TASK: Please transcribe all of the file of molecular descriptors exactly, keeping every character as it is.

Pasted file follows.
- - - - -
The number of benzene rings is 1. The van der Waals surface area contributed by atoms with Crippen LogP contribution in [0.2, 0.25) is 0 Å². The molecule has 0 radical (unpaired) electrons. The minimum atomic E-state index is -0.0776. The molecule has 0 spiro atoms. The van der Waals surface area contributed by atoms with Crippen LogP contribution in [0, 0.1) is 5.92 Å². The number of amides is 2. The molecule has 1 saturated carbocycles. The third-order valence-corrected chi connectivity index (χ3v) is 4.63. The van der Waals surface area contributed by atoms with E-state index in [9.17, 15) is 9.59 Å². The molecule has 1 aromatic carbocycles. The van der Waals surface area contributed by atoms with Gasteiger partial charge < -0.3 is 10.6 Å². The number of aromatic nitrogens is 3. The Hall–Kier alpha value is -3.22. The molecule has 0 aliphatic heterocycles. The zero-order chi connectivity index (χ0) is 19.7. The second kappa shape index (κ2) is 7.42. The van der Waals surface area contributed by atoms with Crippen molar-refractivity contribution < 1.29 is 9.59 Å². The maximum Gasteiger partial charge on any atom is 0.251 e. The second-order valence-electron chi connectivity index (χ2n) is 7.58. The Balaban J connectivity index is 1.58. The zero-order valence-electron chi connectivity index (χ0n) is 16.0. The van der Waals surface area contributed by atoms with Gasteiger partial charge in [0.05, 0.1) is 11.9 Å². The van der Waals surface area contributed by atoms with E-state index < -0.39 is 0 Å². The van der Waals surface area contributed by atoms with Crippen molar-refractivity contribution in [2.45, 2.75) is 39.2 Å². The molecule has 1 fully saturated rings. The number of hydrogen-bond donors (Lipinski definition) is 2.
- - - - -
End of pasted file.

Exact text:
The number of benzene rings is 1. The van der Waals surface area contributed by atoms with Crippen LogP contribution in [0.2, 0.25) is 0 Å². The molecule has 0 radical (unpaired) electrons. The minimum atomic E-state index is -0.0776. The molecule has 0 spiro atoms. The van der Waals surface area contributed by atoms with Crippen LogP contribution in [0, 0.1) is 5.92 Å². The number of amides is 2. The molecule has 1 saturated carbocycles. The third-order valence-corrected chi connectivity index (χ3v) is 4.63. The van der Waals surface area contributed by atoms with E-state index in [9.17, 15) is 9.59 Å². The molecule has 1 aromatic carbocycles. The van der Waals surface area contributed by atoms with Gasteiger partial charge < -0.3 is 10.6 Å². The number of aromatic nitrogens is 3. The Hall–Kier alpha value is -3.22. The molecule has 0 aliphatic heterocycles. The zero-order chi connectivity index (χ0) is 19.7. The second kappa shape index (κ2) is 7.42. The van der Waals surface area contributed by atoms with Crippen molar-refractivity contribution < 1.29 is 9.59 Å². The maximum Gasteiger partial charge on any atom is 0.251 e. The second-order valence-electron chi connectivity index (χ2n) is 7.58. The Balaban J connectivity index is 1.58. The zero-order valence-electron chi connectivity index (χ0n) is 16.0. The van der Waals surface area contributed by atoms with Gasteiger partial charge in [0.05, 0.1) is 11.9 Å². The van der Waals surface area contributed by atoms with E-state index < -0.39 is 0 Å². The van der Waals surface area contributed by atoms with Crippen molar-refractivity contribution in [2.45, 2.75) is 39.2 Å². The molecule has 1 fully saturated rings. The number of hydrogen-bond donors (Lipinski definition) is 2.